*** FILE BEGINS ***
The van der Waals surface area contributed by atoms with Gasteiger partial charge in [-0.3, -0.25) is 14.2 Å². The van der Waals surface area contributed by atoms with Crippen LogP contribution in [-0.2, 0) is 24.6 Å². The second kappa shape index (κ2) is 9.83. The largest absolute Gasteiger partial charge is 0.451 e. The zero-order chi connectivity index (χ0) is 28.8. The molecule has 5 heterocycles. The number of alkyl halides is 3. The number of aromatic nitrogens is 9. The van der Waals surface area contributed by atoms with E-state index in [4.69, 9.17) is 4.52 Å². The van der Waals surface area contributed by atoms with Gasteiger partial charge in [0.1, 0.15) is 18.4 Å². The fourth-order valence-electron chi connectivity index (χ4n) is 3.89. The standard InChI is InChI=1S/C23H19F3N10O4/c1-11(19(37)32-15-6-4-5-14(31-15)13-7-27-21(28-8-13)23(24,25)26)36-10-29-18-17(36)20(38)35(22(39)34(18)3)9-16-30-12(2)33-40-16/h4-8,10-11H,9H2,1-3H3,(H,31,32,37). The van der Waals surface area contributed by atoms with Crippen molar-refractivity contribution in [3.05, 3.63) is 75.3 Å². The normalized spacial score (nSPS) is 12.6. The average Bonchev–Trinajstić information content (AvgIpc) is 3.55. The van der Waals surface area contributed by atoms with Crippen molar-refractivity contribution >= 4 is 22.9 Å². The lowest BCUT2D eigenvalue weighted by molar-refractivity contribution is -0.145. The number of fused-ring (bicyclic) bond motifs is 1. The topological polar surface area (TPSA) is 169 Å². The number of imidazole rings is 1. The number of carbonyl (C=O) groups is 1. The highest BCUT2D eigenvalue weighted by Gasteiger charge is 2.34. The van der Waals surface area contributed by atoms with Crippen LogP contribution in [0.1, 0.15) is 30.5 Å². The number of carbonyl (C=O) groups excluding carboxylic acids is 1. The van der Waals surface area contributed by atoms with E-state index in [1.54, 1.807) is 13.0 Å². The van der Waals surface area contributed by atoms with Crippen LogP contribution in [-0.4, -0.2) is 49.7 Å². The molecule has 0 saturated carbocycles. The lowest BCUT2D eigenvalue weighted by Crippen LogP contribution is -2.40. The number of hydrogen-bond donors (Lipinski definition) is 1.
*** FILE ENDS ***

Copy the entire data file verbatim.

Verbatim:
The van der Waals surface area contributed by atoms with Gasteiger partial charge in [-0.3, -0.25) is 14.2 Å². The van der Waals surface area contributed by atoms with Crippen LogP contribution in [-0.2, 0) is 24.6 Å². The second kappa shape index (κ2) is 9.83. The largest absolute Gasteiger partial charge is 0.451 e. The zero-order chi connectivity index (χ0) is 28.8. The molecule has 5 heterocycles. The number of alkyl halides is 3. The number of aromatic nitrogens is 9. The van der Waals surface area contributed by atoms with E-state index in [4.69, 9.17) is 4.52 Å². The van der Waals surface area contributed by atoms with Gasteiger partial charge in [0.1, 0.15) is 18.4 Å². The fourth-order valence-electron chi connectivity index (χ4n) is 3.89. The standard InChI is InChI=1S/C23H19F3N10O4/c1-11(19(37)32-15-6-4-5-14(31-15)13-7-27-21(28-8-13)23(24,25)26)36-10-29-18-17(36)20(38)35(22(39)34(18)3)9-16-30-12(2)33-40-16/h4-8,10-11H,9H2,1-3H3,(H,31,32,37). The van der Waals surface area contributed by atoms with Crippen molar-refractivity contribution in [3.05, 3.63) is 75.3 Å². The normalized spacial score (nSPS) is 12.6. The average Bonchev–Trinajstić information content (AvgIpc) is 3.55. The van der Waals surface area contributed by atoms with Crippen molar-refractivity contribution >= 4 is 22.9 Å². The lowest BCUT2D eigenvalue weighted by molar-refractivity contribution is -0.145. The number of fused-ring (bicyclic) bond motifs is 1. The topological polar surface area (TPSA) is 169 Å². The number of imidazole rings is 1. The number of carbonyl (C=O) groups is 1. The highest BCUT2D eigenvalue weighted by Gasteiger charge is 2.34. The van der Waals surface area contributed by atoms with Crippen LogP contribution in [0.1, 0.15) is 30.5 Å². The number of carbonyl (C=O) groups excluding carboxylic acids is 1. The van der Waals surface area contributed by atoms with E-state index in [1.54, 1.807) is 13.0 Å². The van der Waals surface area contributed by atoms with Crippen LogP contribution in [-0.4, -0.2) is 49.7 Å². The molecule has 0 saturated carbocycles. The lowest BCUT2D eigenvalue weighted by Crippen LogP contribution is -2.40. The number of hydrogen-bond donors (Lipinski definition) is 1.